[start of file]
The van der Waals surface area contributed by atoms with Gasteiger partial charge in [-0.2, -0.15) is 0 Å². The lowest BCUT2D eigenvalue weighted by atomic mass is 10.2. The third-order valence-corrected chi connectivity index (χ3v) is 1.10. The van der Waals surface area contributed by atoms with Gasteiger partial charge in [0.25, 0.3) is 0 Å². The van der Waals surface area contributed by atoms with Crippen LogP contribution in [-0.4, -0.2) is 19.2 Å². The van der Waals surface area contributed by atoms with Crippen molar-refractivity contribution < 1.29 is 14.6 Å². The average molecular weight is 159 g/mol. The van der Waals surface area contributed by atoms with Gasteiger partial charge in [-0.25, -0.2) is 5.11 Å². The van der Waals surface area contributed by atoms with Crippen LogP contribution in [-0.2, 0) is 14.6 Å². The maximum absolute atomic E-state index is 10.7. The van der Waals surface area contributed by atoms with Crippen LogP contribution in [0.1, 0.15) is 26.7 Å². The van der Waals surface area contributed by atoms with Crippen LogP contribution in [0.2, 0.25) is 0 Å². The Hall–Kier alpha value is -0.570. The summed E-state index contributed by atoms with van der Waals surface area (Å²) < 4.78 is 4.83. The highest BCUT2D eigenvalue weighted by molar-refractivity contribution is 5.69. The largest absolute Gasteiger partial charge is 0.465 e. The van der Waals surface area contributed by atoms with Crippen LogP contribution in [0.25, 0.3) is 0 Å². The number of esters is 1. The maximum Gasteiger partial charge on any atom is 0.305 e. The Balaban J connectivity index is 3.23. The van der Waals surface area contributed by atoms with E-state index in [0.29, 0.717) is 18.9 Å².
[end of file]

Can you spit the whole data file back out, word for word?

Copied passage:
The van der Waals surface area contributed by atoms with Gasteiger partial charge in [-0.2, -0.15) is 0 Å². The lowest BCUT2D eigenvalue weighted by atomic mass is 10.2. The third-order valence-corrected chi connectivity index (χ3v) is 1.10. The van der Waals surface area contributed by atoms with Gasteiger partial charge in [0.25, 0.3) is 0 Å². The van der Waals surface area contributed by atoms with Crippen LogP contribution in [-0.4, -0.2) is 19.2 Å². The van der Waals surface area contributed by atoms with Crippen molar-refractivity contribution < 1.29 is 14.6 Å². The average molecular weight is 159 g/mol. The van der Waals surface area contributed by atoms with Gasteiger partial charge in [-0.25, -0.2) is 5.11 Å². The van der Waals surface area contributed by atoms with Crippen LogP contribution in [-0.2, 0) is 14.6 Å². The maximum absolute atomic E-state index is 10.7. The van der Waals surface area contributed by atoms with Crippen LogP contribution in [0.1, 0.15) is 26.7 Å². The van der Waals surface area contributed by atoms with Crippen LogP contribution in [0.2, 0.25) is 0 Å². The Hall–Kier alpha value is -0.570. The summed E-state index contributed by atoms with van der Waals surface area (Å²) < 4.78 is 4.83. The highest BCUT2D eigenvalue weighted by molar-refractivity contribution is 5.69. The largest absolute Gasteiger partial charge is 0.465 e. The van der Waals surface area contributed by atoms with Crippen LogP contribution in [0.25, 0.3) is 0 Å². The number of esters is 1. The maximum Gasteiger partial charge on any atom is 0.305 e. The Balaban J connectivity index is 3.23. The van der Waals surface area contributed by atoms with E-state index in [0.29, 0.717) is 18.9 Å².